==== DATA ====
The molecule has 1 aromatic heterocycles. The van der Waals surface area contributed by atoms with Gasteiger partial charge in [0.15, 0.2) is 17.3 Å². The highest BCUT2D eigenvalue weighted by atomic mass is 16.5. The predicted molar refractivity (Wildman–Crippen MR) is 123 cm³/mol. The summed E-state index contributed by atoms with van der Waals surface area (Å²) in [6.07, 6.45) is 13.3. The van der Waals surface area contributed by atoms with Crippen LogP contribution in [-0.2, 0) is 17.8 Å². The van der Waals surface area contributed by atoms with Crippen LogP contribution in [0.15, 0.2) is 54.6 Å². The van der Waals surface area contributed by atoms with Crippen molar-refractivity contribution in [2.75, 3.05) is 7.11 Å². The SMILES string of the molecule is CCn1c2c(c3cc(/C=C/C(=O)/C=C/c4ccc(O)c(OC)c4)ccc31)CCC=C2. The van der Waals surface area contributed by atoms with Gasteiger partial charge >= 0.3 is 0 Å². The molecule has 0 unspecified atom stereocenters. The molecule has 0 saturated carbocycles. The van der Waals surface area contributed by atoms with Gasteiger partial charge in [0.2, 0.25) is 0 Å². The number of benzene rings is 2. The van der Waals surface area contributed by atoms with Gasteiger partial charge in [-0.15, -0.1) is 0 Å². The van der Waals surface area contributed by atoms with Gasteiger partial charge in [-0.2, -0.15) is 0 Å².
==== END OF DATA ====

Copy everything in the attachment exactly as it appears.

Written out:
The molecule has 1 aromatic heterocycles. The van der Waals surface area contributed by atoms with Gasteiger partial charge in [0.15, 0.2) is 17.3 Å². The highest BCUT2D eigenvalue weighted by atomic mass is 16.5. The predicted molar refractivity (Wildman–Crippen MR) is 123 cm³/mol. The summed E-state index contributed by atoms with van der Waals surface area (Å²) in [6.07, 6.45) is 13.3. The van der Waals surface area contributed by atoms with Crippen LogP contribution in [-0.2, 0) is 17.8 Å². The van der Waals surface area contributed by atoms with Crippen LogP contribution in [0.15, 0.2) is 54.6 Å². The van der Waals surface area contributed by atoms with Crippen molar-refractivity contribution in [2.75, 3.05) is 7.11 Å². The SMILES string of the molecule is CCn1c2c(c3cc(/C=C/C(=O)/C=C/c4ccc(O)c(OC)c4)ccc31)CCC=C2. The van der Waals surface area contributed by atoms with Gasteiger partial charge >= 0.3 is 0 Å². The molecule has 0 unspecified atom stereocenters. The molecule has 0 saturated carbocycles. The van der Waals surface area contributed by atoms with Gasteiger partial charge in [0.2, 0.25) is 0 Å². The number of benzene rings is 2. The van der Waals surface area contributed by atoms with Gasteiger partial charge in [-0.15, -0.1) is 0 Å². The van der Waals surface area contributed by atoms with Gasteiger partial charge in [-0.2, -0.15) is 0 Å².